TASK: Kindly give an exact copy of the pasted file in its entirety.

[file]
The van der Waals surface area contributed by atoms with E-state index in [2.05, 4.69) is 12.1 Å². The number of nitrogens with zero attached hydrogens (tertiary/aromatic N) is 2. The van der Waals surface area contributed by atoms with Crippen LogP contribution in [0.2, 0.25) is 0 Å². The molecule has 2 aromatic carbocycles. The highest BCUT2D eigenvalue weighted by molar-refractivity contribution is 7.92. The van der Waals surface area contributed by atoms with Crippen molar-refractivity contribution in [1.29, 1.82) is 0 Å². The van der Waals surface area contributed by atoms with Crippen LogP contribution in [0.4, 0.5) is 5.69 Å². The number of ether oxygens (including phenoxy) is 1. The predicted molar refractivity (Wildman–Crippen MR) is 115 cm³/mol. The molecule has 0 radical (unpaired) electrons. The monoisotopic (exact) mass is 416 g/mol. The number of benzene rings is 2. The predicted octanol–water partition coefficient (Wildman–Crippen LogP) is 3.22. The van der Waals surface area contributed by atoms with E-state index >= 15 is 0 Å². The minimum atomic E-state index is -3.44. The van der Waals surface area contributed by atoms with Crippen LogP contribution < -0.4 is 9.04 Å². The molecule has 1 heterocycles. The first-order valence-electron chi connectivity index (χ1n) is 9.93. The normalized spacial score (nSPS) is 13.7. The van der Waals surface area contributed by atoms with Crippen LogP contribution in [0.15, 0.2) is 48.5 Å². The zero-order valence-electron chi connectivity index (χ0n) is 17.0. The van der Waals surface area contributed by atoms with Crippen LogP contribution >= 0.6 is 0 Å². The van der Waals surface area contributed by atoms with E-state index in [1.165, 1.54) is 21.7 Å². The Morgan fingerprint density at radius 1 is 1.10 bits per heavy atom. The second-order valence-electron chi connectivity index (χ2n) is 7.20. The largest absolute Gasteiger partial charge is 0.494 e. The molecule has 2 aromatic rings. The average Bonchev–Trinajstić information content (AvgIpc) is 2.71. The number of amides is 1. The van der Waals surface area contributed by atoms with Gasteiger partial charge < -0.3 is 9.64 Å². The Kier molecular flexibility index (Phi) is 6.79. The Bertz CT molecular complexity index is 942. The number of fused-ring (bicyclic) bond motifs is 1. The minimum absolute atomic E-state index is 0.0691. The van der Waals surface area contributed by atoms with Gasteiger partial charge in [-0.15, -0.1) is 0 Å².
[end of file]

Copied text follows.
The van der Waals surface area contributed by atoms with E-state index in [2.05, 4.69) is 12.1 Å². The number of nitrogens with zero attached hydrogens (tertiary/aromatic N) is 2. The van der Waals surface area contributed by atoms with Crippen LogP contribution in [0.2, 0.25) is 0 Å². The molecule has 2 aromatic carbocycles. The highest BCUT2D eigenvalue weighted by molar-refractivity contribution is 7.92. The van der Waals surface area contributed by atoms with Crippen molar-refractivity contribution in [1.29, 1.82) is 0 Å². The van der Waals surface area contributed by atoms with Crippen LogP contribution in [0.4, 0.5) is 5.69 Å². The number of ether oxygens (including phenoxy) is 1. The predicted molar refractivity (Wildman–Crippen MR) is 115 cm³/mol. The molecule has 0 radical (unpaired) electrons. The monoisotopic (exact) mass is 416 g/mol. The number of benzene rings is 2. The predicted octanol–water partition coefficient (Wildman–Crippen LogP) is 3.22. The van der Waals surface area contributed by atoms with E-state index >= 15 is 0 Å². The minimum atomic E-state index is -3.44. The van der Waals surface area contributed by atoms with Crippen LogP contribution < -0.4 is 9.04 Å². The molecule has 1 heterocycles. The first-order valence-electron chi connectivity index (χ1n) is 9.93. The normalized spacial score (nSPS) is 13.7. The van der Waals surface area contributed by atoms with Crippen LogP contribution in [0.15, 0.2) is 48.5 Å². The zero-order valence-electron chi connectivity index (χ0n) is 17.0. The van der Waals surface area contributed by atoms with Crippen LogP contribution >= 0.6 is 0 Å². The van der Waals surface area contributed by atoms with E-state index in [1.165, 1.54) is 21.7 Å². The Morgan fingerprint density at radius 1 is 1.10 bits per heavy atom. The second-order valence-electron chi connectivity index (χ2n) is 7.20. The largest absolute Gasteiger partial charge is 0.494 e. The molecule has 2 aromatic rings. The average Bonchev–Trinajstić information content (AvgIpc) is 2.71. The number of amides is 1. The van der Waals surface area contributed by atoms with Gasteiger partial charge < -0.3 is 9.64 Å². The Kier molecular flexibility index (Phi) is 6.79. The Bertz CT molecular complexity index is 942. The number of fused-ring (bicyclic) bond motifs is 1. The minimum absolute atomic E-state index is 0.0691. The van der Waals surface area contributed by atoms with Gasteiger partial charge in [-0.15, -0.1) is 0 Å².